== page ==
The Oldest College Newspaper in Pennsylvania

The Lafayette

The Oldest College Newspaper in Pennsylvania

The Lafayette

The Oldest College Newspaper in Pennsylvania

The Lafayette

Stomach bug, likely norovirus, sickens over 100 students

Bailey Health Center (Courtesy of Lafayette Communications)

Doctor Jeffrey Goldstein said the highly contagious stomach bug spreading around the college is likely to be norovirus. Resident Advisors on campus have reported 103 cases of students having contracted the illness as of Wednesday evening, according to Goldstein, Director of Health Services.

Although stool tests performed on those who are ill haven’t confirmed the diagnosis to be norovirus, Goldstein said this is “probably what it is.” Goldstein first notified the campus community about the virus in a campus-wide email sent Monday at 2:40 p.m.

The last time an outbreak of norovirus hit campus was in March 2016, when two days of classes were canceled as a result. According to Goldstein, the number of students being affected by the virus is beginning to look similar to the numbers from the 2016 outbreak.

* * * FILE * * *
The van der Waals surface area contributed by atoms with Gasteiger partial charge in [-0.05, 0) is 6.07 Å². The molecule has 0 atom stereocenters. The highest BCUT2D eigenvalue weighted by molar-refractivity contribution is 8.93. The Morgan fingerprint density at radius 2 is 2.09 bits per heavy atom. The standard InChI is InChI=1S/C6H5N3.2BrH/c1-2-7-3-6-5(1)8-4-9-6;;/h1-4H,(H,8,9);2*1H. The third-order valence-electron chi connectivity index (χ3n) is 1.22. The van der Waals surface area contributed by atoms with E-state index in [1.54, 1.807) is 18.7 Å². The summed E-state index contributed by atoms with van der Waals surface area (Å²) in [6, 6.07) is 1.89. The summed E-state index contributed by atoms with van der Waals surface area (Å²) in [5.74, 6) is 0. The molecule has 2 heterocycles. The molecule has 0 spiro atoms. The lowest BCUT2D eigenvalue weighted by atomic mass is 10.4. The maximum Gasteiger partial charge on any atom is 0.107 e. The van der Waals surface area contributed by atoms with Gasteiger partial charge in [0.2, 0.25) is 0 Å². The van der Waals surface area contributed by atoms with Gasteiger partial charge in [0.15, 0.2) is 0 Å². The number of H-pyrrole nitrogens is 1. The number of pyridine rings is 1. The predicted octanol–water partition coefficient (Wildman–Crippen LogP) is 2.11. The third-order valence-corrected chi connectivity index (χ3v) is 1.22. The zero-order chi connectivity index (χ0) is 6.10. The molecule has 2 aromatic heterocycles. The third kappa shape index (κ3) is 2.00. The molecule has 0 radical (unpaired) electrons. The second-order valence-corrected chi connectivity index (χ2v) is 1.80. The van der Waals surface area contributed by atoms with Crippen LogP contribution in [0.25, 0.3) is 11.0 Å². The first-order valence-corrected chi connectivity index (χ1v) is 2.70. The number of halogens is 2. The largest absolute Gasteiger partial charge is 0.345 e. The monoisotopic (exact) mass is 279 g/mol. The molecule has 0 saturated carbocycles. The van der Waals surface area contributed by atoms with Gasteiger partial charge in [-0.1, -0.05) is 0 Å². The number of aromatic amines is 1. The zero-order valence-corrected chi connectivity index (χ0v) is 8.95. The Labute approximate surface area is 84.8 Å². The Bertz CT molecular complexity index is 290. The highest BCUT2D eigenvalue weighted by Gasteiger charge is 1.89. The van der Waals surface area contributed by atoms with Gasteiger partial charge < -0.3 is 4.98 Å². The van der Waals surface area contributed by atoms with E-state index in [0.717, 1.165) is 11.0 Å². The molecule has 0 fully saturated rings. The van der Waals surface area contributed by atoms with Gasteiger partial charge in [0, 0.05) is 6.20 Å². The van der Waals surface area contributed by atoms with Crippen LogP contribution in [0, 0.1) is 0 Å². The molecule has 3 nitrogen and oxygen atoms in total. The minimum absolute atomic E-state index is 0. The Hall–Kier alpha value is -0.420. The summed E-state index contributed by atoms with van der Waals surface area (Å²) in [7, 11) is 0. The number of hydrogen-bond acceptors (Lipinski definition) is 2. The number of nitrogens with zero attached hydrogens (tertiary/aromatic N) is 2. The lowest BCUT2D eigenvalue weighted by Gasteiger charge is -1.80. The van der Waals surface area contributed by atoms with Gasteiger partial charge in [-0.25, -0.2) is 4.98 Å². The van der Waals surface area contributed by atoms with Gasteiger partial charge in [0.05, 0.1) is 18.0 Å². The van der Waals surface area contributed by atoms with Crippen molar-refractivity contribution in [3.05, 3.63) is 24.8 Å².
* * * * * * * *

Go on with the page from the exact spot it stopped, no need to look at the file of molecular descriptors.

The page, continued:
Last week, eight students visited Bailey Health Center on account of the stomach virus. On Monday, seven students visited and fourteen students visited yesterday. Today, 23 students have visited Bailey in regard to the virus.

There have also been 30 cases of the stomach virus reported from the athletic department since the week before all students arrived on campus, Goldstein added. Reports from Resident Advisors, athletics, and Bailey total 185, but Goldstein said there may be overlap among these reports, if for example, a student both went to Bailey and reported their illness to their RA.

While Goldstein said that the discussion of the school closing “hasn’t happened yet,” he believes certain social gatherings will be cancelled if the virus continues spreading rapidly.

Although there is an increases in number of cases of the virus each day, Goldstein said the symptoms of this virus seem to be “slightly less severe” than those of the 2016 bug.

Symptoms of norovirus, according to the Center for Disease Control, include diarrhea, nausea, vomiting and stomach pain. The stomach virus may also cause severe dehydration, and intravenous fluids (IV fluids) are in some cases necessary to replace one’s fluids, according to the CDC.

In an email from Dean of Advising Dr. Erica D’Agostino on Wednesday at 5:26 p.m., D’Agostino explained that the need to obtain a Dean’s Excuse has been suspended temporarily as a result of the virus.

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